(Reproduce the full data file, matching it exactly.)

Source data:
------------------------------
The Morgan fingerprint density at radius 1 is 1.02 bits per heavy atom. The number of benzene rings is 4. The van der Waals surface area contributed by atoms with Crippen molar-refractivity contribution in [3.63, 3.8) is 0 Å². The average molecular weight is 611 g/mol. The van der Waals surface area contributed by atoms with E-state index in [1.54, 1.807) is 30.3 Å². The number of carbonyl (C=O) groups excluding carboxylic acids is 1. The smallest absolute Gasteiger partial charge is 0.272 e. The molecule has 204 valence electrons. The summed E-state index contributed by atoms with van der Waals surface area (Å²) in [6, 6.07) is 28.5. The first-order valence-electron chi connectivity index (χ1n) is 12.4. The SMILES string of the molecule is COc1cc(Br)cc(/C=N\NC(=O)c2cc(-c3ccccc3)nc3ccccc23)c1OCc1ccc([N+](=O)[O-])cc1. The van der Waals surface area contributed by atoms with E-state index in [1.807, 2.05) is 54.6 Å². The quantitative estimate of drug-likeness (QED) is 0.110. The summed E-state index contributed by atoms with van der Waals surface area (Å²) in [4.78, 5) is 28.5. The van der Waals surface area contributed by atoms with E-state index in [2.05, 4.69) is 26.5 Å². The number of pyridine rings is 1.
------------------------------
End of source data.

The Morgan fingerprint density at radius 1 is 1.02 bits per heavy atom. The number of benzene rings is 4. The van der Waals surface area contributed by atoms with Crippen molar-refractivity contribution in [3.63, 3.8) is 0 Å². The average molecular weight is 611 g/mol. The van der Waals surface area contributed by atoms with E-state index in [1.54, 1.807) is 30.3 Å². The number of carbonyl (C=O) groups excluding carboxylic acids is 1. The smallest absolute Gasteiger partial charge is 0.272 e. The molecule has 204 valence electrons. The summed E-state index contributed by atoms with van der Waals surface area (Å²) in [6, 6.07) is 28.5. The first-order valence-electron chi connectivity index (χ1n) is 12.4. The SMILES string of the molecule is COc1cc(Br)cc(/C=N\NC(=O)c2cc(-c3ccccc3)nc3ccccc23)c1OCc1ccc([N+](=O)[O-])cc1. The van der Waals surface area contributed by atoms with E-state index in [1.807, 2.05) is 54.6 Å². The quantitative estimate of drug-likeness (QED) is 0.110. The summed E-state index contributed by atoms with van der Waals surface area (Å²) in [4.78, 5) is 28.5. The van der Waals surface area contributed by atoms with E-state index in [2.05, 4.69) is 26.5 Å². The number of pyridine rings is 1.